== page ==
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German industrial group Siemens AG (SIEGn.DE) and French rival Alstom SA (ALSO.PA) agreed on Tuesday to merge their rail operations, creating a European champion to better withstand the international advance of China’s state-owned CRRC Corp Ltd (601766.SS).
Siemens will own 50 percent plus a few shares of the joint venture, while Alstom will supply Henri Poupart-Lafarge as chief executive, helping to counter criticism that France is giving up control of another national industrial icon.
The non-executive chairman will come from Siemens.
The framework deal, which still has to be approved by Alstom shareholders as well as regulators, is a Franco-German industrial breakthrough for French President Emmanuel Macron but a move that has riled opposition politicians.
Finance Minister Bruno Le Maire said on Tuesday the French government welcomed the planned tie-up, which he said would protect French jobs.
The French state said it would not exercise an option to buy a 20 percent stake in Alstom from industrial group Bouygues SA (BOUY.PA).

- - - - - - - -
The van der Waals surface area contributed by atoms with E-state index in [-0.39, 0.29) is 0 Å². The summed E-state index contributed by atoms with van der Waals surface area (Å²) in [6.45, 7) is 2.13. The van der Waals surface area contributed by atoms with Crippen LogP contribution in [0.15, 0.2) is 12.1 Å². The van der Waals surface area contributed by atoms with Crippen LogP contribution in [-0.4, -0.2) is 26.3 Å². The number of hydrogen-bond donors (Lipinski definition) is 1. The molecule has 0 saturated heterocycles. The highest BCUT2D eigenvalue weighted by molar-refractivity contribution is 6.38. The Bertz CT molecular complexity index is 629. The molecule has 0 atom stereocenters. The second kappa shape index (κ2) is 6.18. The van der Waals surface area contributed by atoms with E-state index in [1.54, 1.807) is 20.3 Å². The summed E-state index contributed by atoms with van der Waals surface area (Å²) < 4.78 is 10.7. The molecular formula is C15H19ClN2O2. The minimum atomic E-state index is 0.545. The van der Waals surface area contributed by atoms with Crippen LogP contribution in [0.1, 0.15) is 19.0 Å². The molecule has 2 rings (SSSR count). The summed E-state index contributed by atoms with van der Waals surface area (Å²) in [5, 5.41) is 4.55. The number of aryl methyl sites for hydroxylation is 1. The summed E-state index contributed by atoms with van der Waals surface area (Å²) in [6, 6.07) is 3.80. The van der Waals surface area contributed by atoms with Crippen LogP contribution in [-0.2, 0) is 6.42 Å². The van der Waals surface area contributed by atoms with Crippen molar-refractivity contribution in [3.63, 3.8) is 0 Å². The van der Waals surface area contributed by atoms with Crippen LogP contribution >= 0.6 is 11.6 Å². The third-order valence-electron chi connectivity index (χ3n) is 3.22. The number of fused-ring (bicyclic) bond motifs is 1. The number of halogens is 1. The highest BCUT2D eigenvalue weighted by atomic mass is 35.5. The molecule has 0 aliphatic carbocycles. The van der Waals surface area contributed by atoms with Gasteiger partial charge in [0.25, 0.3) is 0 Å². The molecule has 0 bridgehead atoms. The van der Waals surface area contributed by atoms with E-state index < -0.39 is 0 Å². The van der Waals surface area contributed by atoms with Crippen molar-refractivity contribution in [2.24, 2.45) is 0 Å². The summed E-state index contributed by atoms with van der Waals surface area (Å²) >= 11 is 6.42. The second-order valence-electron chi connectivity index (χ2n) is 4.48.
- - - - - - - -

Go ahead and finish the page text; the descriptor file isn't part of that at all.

The Siemens and Alstom transport businesses span the iconic French TGV and German ICE high-speed trains as well as signalling and rail technology. They have combined sales of 15.3 billion euros ($18 billion) and earnings before interest and tax of 1.2 billion euros.
“This Franco-German merger of equals sends a strong signal in many ways. We put the European idea to work and together with our friends at Alstom, we are creating a new European champion in the rail industry for the long term,” said Siemens CEO Joe Kaeser.
Alstom’s Poupart-Lafarge said: “Today is a key moment in Alstom’s history, confirming its position as the platform for the rail sector consolidation.”
The deal leaves out in the cold Canadian transportation group Bombardier Inc (BBDb.TO), which also held talks with Siemens, sources have said, and which faces a separate battle this week to protect jobs in Quebec and Northern Ireland.
China’s CRRC, with annual revenue of about $35 billion, is bigger than Siemens Mobility, Alstom and Bombardier Transportation combined.
Previously focused on China, it has won projects in Britain and the Czech Republic in the past year, and is eyeing the United Kingdom’s High Speed 2 project, which will connect London with cities in the north of England.
This article first appeared on www.reuters.com
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